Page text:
The sad part is that had the client come in to see us before he met with this other attorney we could have preserved a lot of dad’s estate and qualified him for public benefits such as VA Aid and Attendance benefits and Medicaid benefits.  Unfortunately, we see this all too often, where the damage has already been done and there is nothing left for us to do but offer our condolences.

If you are a war time veteran or you know of someone that is, and they have a long term care issue it is imperative that you get good legal counsel as to what your rights are and how you can qualify for public benefits.  Sometimes when you plan one way to receive certain public benefits you can severely impede your ability to receive other public benefits that can amount to significant benefit dollars.

In order to assist veterans with receiving veterans pension benefits you have to be accredited with the Department of Veterans Affairs.  The law firm of Morris Hall has attorneys that are accredited with the Department of Veterans Affairs and have assisted many clients with receiving public benefits.

Call 888.222.1328 today to schedule a free consultation and see how MH can assist you!

Estate Planning, Attorney, Lawyer, Arrowhead, Prescott, FlagstaffContributed by MH VA Accredited Estate Planning Attorney David T. Eastman

What the Attorneys of Morris Hall Can Do For You:

The attorneys at Morris Hall have 100’s of years of combined experience ensuring that families’ assets are protected from probate, unnecessary taxes, creditors, ex-spouses and Medicaid spend-down.  The attorneys also help those in Arizona and New Mexico to apply for and receive Medicaid assistance and Veterans Benefits.  Our Arizona offices are located in Phoenix, Mesa, Scottsdale, Tucson, Prescott, Flagstaff and Arrowhead.  Our New Mexico offices are located in Albuquerque, Las Cruces and Santa Fe.  Contact us today at 888.222.1328 to schedule an appointment!

This blog should be used for informational purposes only.  It does not create an attorney-client relationship with any reader and should not be construed as legal advice.  If you need legal advice, please contact an attorney in your community who can assess the specifics of your situation.

Available Benefits in Arizona and New Mexico After a Veteran Passes Away

By | Veterans | No Comments

The Veteran's Administration offers an expansive array of benefits to veterans. They even offer benefits once the veteran has passed away. Two common burial benefits available in Arizona and New Mexico are as follows:

The VA will provide reimbursement for some veterans' funeral and burial expenses. The maximum reimbursement will not, in most cases, cover the entire amount; however, it does defray some of the cost. The types of allowable expenses even include the cost of the final resting place of the remains. If the veteran's death occurred as a result of a service-connected disability, the burial allowance is much higher. In most cases a claim for this benefit must be filed within two years of the date of the veteran's death.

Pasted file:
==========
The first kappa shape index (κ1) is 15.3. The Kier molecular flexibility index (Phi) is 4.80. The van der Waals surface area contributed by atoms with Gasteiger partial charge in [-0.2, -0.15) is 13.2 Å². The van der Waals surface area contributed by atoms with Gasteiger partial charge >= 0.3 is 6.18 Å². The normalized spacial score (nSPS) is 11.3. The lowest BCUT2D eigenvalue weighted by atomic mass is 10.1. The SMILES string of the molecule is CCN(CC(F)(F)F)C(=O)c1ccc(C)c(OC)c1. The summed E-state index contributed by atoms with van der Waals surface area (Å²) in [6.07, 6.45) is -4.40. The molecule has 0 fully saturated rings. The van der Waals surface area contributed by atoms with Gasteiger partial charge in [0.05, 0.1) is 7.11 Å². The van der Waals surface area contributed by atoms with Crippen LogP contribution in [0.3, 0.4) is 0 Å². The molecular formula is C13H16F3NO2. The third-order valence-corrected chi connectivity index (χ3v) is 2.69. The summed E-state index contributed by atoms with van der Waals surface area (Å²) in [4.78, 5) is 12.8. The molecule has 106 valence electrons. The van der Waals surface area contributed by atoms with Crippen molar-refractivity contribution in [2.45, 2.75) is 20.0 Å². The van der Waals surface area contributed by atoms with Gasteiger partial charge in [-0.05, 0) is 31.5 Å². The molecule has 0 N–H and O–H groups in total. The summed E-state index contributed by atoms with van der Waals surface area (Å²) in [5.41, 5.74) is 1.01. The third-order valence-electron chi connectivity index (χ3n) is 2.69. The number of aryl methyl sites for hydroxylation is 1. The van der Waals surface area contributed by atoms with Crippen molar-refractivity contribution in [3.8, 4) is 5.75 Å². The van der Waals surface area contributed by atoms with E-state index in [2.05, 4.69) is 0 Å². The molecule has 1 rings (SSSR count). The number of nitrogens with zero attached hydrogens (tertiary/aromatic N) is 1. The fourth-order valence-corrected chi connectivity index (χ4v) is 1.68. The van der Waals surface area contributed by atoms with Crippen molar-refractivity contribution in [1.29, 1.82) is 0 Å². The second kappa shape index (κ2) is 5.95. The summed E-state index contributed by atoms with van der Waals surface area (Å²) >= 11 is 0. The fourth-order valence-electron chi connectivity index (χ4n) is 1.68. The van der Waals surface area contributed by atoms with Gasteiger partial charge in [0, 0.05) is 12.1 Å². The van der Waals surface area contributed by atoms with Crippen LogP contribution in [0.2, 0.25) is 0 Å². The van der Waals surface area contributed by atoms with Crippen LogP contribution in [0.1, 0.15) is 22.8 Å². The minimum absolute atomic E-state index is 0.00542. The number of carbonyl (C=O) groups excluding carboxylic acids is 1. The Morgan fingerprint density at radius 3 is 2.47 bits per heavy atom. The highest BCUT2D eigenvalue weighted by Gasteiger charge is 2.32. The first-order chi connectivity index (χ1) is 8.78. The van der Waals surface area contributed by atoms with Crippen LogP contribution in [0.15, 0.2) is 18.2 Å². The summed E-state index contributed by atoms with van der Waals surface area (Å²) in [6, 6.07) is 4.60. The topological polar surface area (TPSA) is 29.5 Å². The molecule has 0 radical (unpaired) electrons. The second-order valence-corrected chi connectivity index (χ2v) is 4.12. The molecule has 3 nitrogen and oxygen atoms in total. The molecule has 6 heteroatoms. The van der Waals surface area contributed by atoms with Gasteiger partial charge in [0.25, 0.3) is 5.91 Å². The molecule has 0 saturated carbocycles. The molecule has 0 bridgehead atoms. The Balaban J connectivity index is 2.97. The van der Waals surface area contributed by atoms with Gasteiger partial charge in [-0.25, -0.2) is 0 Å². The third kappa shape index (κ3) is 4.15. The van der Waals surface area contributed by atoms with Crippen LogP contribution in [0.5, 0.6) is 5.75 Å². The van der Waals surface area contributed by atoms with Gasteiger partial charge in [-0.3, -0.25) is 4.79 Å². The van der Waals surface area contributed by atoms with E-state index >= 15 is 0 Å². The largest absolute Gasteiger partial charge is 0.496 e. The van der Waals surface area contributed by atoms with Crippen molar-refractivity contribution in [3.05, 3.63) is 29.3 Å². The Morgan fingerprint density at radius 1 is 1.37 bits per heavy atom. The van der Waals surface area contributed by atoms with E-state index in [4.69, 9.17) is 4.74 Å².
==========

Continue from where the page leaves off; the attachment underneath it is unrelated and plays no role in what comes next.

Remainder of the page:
Veterans can be laid to rest in a veteran cemetery. The most famous of these is Arlington National. While most veterans are unable to be buried in Arlington, they can be buried in other federal veteran cemeteries or even state-run veteran cemeteries. In Arizona, we have the Southern Arizona Veterans Memorial Cemetery, National Memorial Cemetery of Arizona, and Prescott National Cemetery. Eligible spouses and dependents may also be buried in these cemeteries.

To obtain the benefits enumerated above, a person must submit an application to the VA (forms are available online) with a copy of the veteran's death certificate as well as a copy of the veteran's discharge paperwork.

Morris Hall cannot help with VA Benefits, but can certainly refer you to someone who can help!

What the Attorneys of Morris Hall Can Do For You:
The attorneys at Morris Hall have 100's of years of combined experience ensuring that families' assets are protected from probate, unnecessary taxes, creditors, ex-spouses and Medicaid spend-down. Our Arizona offices are located in Phoenix, Mesa, Scottsdale, Tucson, Prescott, Flagstaff and Arrowhead. Our New Mexico offices are located in Albuquerque, Las Cruces and Santa Fe. Contact us today at 888.222.1328 to schedule an appointment!

Katherine O'Connell

Contributed by attorney Katherine A. O'Connell

This blog should be used for informational purposes only. It does not create an attorney-client relationship with any reader and should not be construed as legal advice. If you need legal advice, please contact an attorney in your community who can assess the specifics of your situation.

Benefits for Veterans and Widows of Veterans in Arizona and New Mexico

By | Veterans | No Comments

Do you know a veteran, or widow of a veteran, who is struggling to pay for his or her long term care expenses? The Department of Veterans Affairs has a VA Pension Program to help wartime veterans, and widows of wartime veterans, pay for their long term care expenses, provided they meet certain criteria, by providing them with a cash benefit. To apply for the benefit, the veteran, or widow of a veteran, must submit an application to the VA.